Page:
Just as it’s intriguing to wonder how Iain M Banks’s career might have panned out had he first found fame for the Culture rather than as a literary novelist, Stephen King’s Dark Tower novels offer an interesting question. Specifically, would readers be so interested if King hadn’t first written Carrie ?
One answer is to say yes, King is such a fine storyteller that of course he would have broken through. But a lingering doubt remains because, even from the perspective of an era of high-concept mash-ups such as Cowboys & Aliens , the Dark Tower books are just so downright odd in the way they meld together elements of quest-narrative fantasy, the (spaghetti) Western, SF and horror. These are novels that aim for a mass readership, yet appear to have been written by a man approaching the mainstream from a tangent.
What is consistent with King’s more obviously commercial work is the style and tone. Like John Steinbeck, he’s an unfussy writer whose voice is rooted equally in the rhythms of everyday speech and the mythic made manifest in everyday life. Indeed, reading King, you often sense the presence of the dustbowl America of The Grapes Of Wrath .
That’s certainly true of The Wind Through The Keyhole , filled as much of it is with near-desolate rural communities and families facing troubles (which makes the book sound far less fun than it is). Chronologically, it’s set between the fourth and fifth volumes of the Dark Tower sequence, Wizard And Glass and Wolves Of The Calla , yet as King’s foreword makes clear, it can still be read as a standalone novel.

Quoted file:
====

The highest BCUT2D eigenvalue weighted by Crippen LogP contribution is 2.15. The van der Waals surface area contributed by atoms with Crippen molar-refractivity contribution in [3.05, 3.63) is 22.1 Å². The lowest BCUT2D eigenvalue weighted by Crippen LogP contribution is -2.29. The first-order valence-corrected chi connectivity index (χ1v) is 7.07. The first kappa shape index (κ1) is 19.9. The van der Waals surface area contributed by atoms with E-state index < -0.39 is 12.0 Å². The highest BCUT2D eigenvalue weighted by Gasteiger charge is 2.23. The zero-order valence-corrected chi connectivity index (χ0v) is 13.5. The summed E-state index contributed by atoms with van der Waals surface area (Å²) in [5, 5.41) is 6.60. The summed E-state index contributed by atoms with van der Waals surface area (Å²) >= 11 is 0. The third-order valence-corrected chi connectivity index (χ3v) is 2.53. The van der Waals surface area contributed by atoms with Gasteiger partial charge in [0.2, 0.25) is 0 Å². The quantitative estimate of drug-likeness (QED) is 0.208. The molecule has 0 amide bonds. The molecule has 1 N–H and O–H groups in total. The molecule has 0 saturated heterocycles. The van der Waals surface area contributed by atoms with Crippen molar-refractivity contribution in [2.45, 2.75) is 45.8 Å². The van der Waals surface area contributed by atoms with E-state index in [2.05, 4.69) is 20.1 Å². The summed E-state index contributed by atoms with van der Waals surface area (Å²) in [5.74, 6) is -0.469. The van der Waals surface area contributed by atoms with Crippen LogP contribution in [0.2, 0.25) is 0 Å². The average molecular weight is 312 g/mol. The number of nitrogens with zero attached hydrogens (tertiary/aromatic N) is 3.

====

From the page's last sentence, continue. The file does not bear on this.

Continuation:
Or perhaps three novellas might be a better description. In the story that frames the novel, Dark Tower protagonist Roland Deschain, Mid-World’s last gunslinger and a cowboy-cum-knight errant, hunkers down with his crew to avoid being battered by a storm or “starkblast”. To pass the time, Deschain tells a story of his own young manhood, which in turn involves his younger self relating another tale to a traumatised lad, Billy, who has encountered a shape-shifting “skin-man”. Well, as Deschain says, “A person’s never too old for stories.”
However, you can be too young for certain stories, and for all that a recurring theme in Keyhole is the callow learning about the world, this isn’t kids’ stuff. Rather, this is a book that finds King exploring fairytales and other familiar stories as a way, you’d guess, to connect with the power of narratives that have roots deep in our shared culture.
In the third tale, for example, we’re offered a journey into an eldritch forest, a Grimm place. Other touchpoints include Narnia and Arthurian myth. Even individual characters straddle mythologies: supernatural tax gatherer the Covenant Man variously recalls both the trickster Green Man and the related archetype of the wandering Devil in search of souls to snag. Believe us, he’ll haunt your dreams.
Which is of course what so often happens when you encounter the characters from a King novel. That’s not to say Keyhole is up there with his very best work, but even a comparatively minor King novel has a sparse elegance that most novelists never achieve in a whole career. Put it down to that insistent, economical and wholly distinctive authorial voice.